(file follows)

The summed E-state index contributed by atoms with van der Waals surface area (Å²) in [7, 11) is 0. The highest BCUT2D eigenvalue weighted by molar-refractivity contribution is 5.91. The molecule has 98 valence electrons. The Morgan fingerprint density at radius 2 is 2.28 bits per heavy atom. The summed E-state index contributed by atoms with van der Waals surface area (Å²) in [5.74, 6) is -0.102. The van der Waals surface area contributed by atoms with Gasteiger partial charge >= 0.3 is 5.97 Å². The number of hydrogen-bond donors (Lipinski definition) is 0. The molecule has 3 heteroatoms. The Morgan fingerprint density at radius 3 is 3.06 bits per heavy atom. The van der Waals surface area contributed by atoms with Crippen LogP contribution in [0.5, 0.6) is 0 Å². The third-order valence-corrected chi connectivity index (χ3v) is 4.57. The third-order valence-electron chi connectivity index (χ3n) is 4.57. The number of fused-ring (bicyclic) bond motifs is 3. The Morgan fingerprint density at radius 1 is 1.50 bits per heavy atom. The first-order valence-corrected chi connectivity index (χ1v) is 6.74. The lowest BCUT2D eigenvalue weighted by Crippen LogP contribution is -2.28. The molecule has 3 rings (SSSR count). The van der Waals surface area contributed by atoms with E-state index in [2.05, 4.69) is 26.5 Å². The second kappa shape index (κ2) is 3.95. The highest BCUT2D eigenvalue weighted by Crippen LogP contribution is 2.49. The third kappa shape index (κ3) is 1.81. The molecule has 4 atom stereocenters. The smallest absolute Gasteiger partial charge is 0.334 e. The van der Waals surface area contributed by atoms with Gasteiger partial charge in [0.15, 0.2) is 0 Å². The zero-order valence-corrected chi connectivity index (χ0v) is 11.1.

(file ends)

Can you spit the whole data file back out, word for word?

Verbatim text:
The summed E-state index contributed by atoms with van der Waals surface area (Å²) in [7, 11) is 0. The highest BCUT2D eigenvalue weighted by molar-refractivity contribution is 5.91. The molecule has 98 valence electrons. The Morgan fingerprint density at radius 2 is 2.28 bits per heavy atom. The summed E-state index contributed by atoms with van der Waals surface area (Å²) in [5.74, 6) is -0.102. The van der Waals surface area contributed by atoms with Gasteiger partial charge >= 0.3 is 5.97 Å². The number of hydrogen-bond donors (Lipinski definition) is 0. The molecule has 3 heteroatoms. The Morgan fingerprint density at radius 3 is 3.06 bits per heavy atom. The van der Waals surface area contributed by atoms with Crippen LogP contribution in [0.5, 0.6) is 0 Å². The third-order valence-corrected chi connectivity index (χ3v) is 4.57. The third-order valence-electron chi connectivity index (χ3n) is 4.57. The number of fused-ring (bicyclic) bond motifs is 3. The Morgan fingerprint density at radius 1 is 1.50 bits per heavy atom. The first-order valence-corrected chi connectivity index (χ1v) is 6.74. The lowest BCUT2D eigenvalue weighted by Crippen LogP contribution is -2.28. The molecule has 3 rings (SSSR count). The van der Waals surface area contributed by atoms with E-state index in [2.05, 4.69) is 26.5 Å². The second kappa shape index (κ2) is 3.95. The highest BCUT2D eigenvalue weighted by Crippen LogP contribution is 2.49. The third kappa shape index (κ3) is 1.81. The molecule has 4 atom stereocenters. The smallest absolute Gasteiger partial charge is 0.334 e. The van der Waals surface area contributed by atoms with Gasteiger partial charge in [0.15, 0.2) is 0 Å². The zero-order valence-corrected chi connectivity index (χ0v) is 11.1.